Paris Blues (1961)

Paris Blues
Directed by Martin Ritt
Written by Jack Sher, Irene Kamp, and Walter Bernstein; adapted by Lulla Rosenfeld from a novel by Harold Flender
Pennebaker Productions/Diane Productions/Jason Films/Monica Corp./Monmouth
First viewing/You Tube

Lillian Corning: You know, everybody’s always waiting for everybody else to take a chance because they’re so afraid!

Part romance, part travelogue, and part Louis Armstrong and Duke Ellington.  I guess I don’t have to tell you what I thought was the best part.

Ex-pat Ram Bowen (Paul Newman) leads a very popular jazz band in Paris.  He is working closely with saxophonist Eddie Cook (Sidney Portier) on orchestrations of his music. (Since he writes exactly like Duke Ellington, he is great at this too).

The arrival of two American tourists, Lillian (Joanne Woodward) and Connie (Dihann Carroll), throws a hitch in both men’s wild lifestyles.  With Armstrong as a famous trumpeter on tour in Paris.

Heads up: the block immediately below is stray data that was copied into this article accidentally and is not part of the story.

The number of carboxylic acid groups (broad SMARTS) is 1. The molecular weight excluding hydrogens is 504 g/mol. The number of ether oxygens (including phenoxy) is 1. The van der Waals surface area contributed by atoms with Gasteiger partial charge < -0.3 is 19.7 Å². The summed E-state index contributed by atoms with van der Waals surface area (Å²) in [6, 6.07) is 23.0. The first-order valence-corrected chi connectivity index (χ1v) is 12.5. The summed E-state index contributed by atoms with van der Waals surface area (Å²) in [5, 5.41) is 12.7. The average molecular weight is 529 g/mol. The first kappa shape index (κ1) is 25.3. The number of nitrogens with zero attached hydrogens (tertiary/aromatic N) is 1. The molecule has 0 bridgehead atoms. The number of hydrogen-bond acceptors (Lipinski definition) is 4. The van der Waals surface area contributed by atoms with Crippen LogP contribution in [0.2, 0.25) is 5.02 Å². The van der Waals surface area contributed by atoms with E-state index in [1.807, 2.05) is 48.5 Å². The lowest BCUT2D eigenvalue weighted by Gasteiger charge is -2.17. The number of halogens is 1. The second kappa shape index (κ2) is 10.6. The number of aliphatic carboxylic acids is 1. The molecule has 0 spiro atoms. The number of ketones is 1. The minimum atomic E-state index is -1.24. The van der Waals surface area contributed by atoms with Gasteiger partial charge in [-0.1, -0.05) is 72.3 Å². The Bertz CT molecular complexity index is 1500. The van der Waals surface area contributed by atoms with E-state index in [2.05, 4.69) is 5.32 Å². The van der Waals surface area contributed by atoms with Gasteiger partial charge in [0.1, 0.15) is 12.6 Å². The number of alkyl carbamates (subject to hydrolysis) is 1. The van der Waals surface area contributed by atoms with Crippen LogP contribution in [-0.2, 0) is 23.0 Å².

The music is just fantastic and and, as usual, Armstrong is the best thing about any movie he is in.  The plot is kind of all over the place with race relations, patriotism, and Paris landmarks thrown in for good measure.  Newman and Woodward sizzle in their scenes together.

Duke Ellington was nominated for an Academy Award for Best Music, Scoring of a Dramatic or Comedy Picture


4 thoughts on “Paris Blues (1961)

    • It’s worth it for the music if nothing else. But of course we have Newman at the peak of his considerable appeal and that ain’t chicken feed!

  1. “and that ain’t chicken feed!” says a peckish Little ChickaBea 😉

    OK, ya got me, on the list from me too. Thanks.

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